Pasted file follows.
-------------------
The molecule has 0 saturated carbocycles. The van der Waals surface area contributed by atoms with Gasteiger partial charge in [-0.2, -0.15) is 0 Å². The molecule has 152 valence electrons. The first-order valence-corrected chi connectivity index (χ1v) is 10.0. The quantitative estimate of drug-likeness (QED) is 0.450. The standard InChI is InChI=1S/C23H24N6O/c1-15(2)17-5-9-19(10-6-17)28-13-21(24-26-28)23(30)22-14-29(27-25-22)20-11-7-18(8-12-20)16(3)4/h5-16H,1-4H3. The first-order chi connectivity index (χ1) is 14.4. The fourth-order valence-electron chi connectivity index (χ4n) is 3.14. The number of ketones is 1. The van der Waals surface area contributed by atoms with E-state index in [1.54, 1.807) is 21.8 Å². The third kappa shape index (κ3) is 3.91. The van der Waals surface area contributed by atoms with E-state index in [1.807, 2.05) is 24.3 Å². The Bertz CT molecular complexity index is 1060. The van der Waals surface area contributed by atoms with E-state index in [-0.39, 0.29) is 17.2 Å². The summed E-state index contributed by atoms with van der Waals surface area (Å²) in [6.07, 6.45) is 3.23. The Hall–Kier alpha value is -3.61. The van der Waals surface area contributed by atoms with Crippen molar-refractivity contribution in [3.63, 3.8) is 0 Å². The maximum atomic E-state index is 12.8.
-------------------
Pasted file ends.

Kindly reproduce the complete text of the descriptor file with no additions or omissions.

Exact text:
The molecule has 0 saturated carbocycles. The van der Waals surface area contributed by atoms with Gasteiger partial charge in [-0.2, -0.15) is 0 Å². The molecule has 152 valence electrons. The first-order valence-corrected chi connectivity index (χ1v) is 10.0. The quantitative estimate of drug-likeness (QED) is 0.450. The standard InChI is InChI=1S/C23H24N6O/c1-15(2)17-5-9-19(10-6-17)28-13-21(24-26-28)23(30)22-14-29(27-25-22)20-11-7-18(8-12-20)16(3)4/h5-16H,1-4H3. The first-order chi connectivity index (χ1) is 14.4. The fourth-order valence-electron chi connectivity index (χ4n) is 3.14. The number of ketones is 1. The van der Waals surface area contributed by atoms with E-state index in [1.54, 1.807) is 21.8 Å². The third kappa shape index (κ3) is 3.91. The van der Waals surface area contributed by atoms with E-state index in [1.807, 2.05) is 24.3 Å². The Bertz CT molecular complexity index is 1060. The van der Waals surface area contributed by atoms with E-state index in [-0.39, 0.29) is 17.2 Å². The summed E-state index contributed by atoms with van der Waals surface area (Å²) in [6.07, 6.45) is 3.23. The Hall–Kier alpha value is -3.61. The van der Waals surface area contributed by atoms with Crippen molar-refractivity contribution in [3.63, 3.8) is 0 Å². The maximum atomic E-state index is 12.8.